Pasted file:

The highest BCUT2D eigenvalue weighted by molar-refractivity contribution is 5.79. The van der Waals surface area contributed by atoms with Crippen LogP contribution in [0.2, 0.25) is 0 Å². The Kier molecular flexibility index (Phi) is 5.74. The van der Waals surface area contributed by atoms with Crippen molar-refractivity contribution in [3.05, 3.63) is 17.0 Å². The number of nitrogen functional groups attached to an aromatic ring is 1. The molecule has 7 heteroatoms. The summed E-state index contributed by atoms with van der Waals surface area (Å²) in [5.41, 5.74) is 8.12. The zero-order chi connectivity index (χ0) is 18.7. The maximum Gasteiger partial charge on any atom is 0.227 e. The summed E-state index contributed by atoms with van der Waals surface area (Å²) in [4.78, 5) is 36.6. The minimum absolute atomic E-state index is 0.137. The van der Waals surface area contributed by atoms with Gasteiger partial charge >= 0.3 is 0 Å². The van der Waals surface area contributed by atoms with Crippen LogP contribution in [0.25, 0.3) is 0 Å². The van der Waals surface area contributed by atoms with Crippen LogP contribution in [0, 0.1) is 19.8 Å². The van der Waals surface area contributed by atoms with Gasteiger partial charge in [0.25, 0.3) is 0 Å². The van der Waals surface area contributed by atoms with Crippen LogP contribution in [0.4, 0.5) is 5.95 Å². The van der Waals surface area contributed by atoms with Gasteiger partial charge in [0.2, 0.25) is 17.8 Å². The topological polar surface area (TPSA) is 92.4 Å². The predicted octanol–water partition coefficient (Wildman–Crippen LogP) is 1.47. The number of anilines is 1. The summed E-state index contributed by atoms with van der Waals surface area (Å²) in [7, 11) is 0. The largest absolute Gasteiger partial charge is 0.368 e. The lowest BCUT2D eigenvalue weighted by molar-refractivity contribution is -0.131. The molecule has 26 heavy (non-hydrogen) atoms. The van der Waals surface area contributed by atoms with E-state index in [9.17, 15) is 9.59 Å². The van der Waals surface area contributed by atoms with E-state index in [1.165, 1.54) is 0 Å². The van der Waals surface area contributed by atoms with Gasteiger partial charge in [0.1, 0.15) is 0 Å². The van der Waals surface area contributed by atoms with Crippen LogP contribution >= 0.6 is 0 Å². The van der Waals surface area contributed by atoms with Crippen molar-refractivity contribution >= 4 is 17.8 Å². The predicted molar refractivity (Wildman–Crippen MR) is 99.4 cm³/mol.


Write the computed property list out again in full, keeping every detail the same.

The highest BCUT2D eigenvalue weighted by molar-refractivity contribution is 5.79. The van der Waals surface area contributed by atoms with Crippen LogP contribution in [0.2, 0.25) is 0 Å². The Kier molecular flexibility index (Phi) is 5.74. The van der Waals surface area contributed by atoms with Crippen molar-refractivity contribution in [3.05, 3.63) is 17.0 Å². The number of nitrogen functional groups attached to an aromatic ring is 1. The molecule has 7 heteroatoms. The summed E-state index contributed by atoms with van der Waals surface area (Å²) in [5.41, 5.74) is 8.12. The zero-order chi connectivity index (χ0) is 18.7. The maximum Gasteiger partial charge on any atom is 0.227 e. The summed E-state index contributed by atoms with van der Waals surface area (Å²) in [4.78, 5) is 36.6. The minimum absolute atomic E-state index is 0.137. The van der Waals surface area contributed by atoms with Gasteiger partial charge >= 0.3 is 0 Å². The van der Waals surface area contributed by atoms with Crippen LogP contribution in [0.25, 0.3) is 0 Å². The van der Waals surface area contributed by atoms with Crippen LogP contribution in [0, 0.1) is 19.8 Å². The van der Waals surface area contributed by atoms with Gasteiger partial charge in [0.25, 0.3) is 0 Å². The van der Waals surface area contributed by atoms with Crippen LogP contribution in [0.4, 0.5) is 5.95 Å². The van der Waals surface area contributed by atoms with Gasteiger partial charge in [0.2, 0.25) is 17.8 Å². The topological polar surface area (TPSA) is 92.4 Å². The predicted octanol–water partition coefficient (Wildman–Crippen LogP) is 1.47. The number of anilines is 1. The summed E-state index contributed by atoms with van der Waals surface area (Å²) in [7, 11) is 0. The largest absolute Gasteiger partial charge is 0.368 e. The lowest BCUT2D eigenvalue weighted by molar-refractivity contribution is -0.131. The molecule has 26 heavy (non-hydrogen) atoms. The van der Waals surface area contributed by atoms with E-state index in [9.17, 15) is 9.59 Å². The van der Waals surface area contributed by atoms with E-state index in [1.165, 1.54) is 0 Å². The van der Waals surface area contributed by atoms with Gasteiger partial charge in [0.1, 0.15) is 0 Å². The van der Waals surface area contributed by atoms with Crippen LogP contribution >= 0.6 is 0 Å². The van der Waals surface area contributed by atoms with Crippen molar-refractivity contribution >= 4 is 17.8 Å². The predicted molar refractivity (Wildman–Crippen MR) is 99.4 cm³/mol.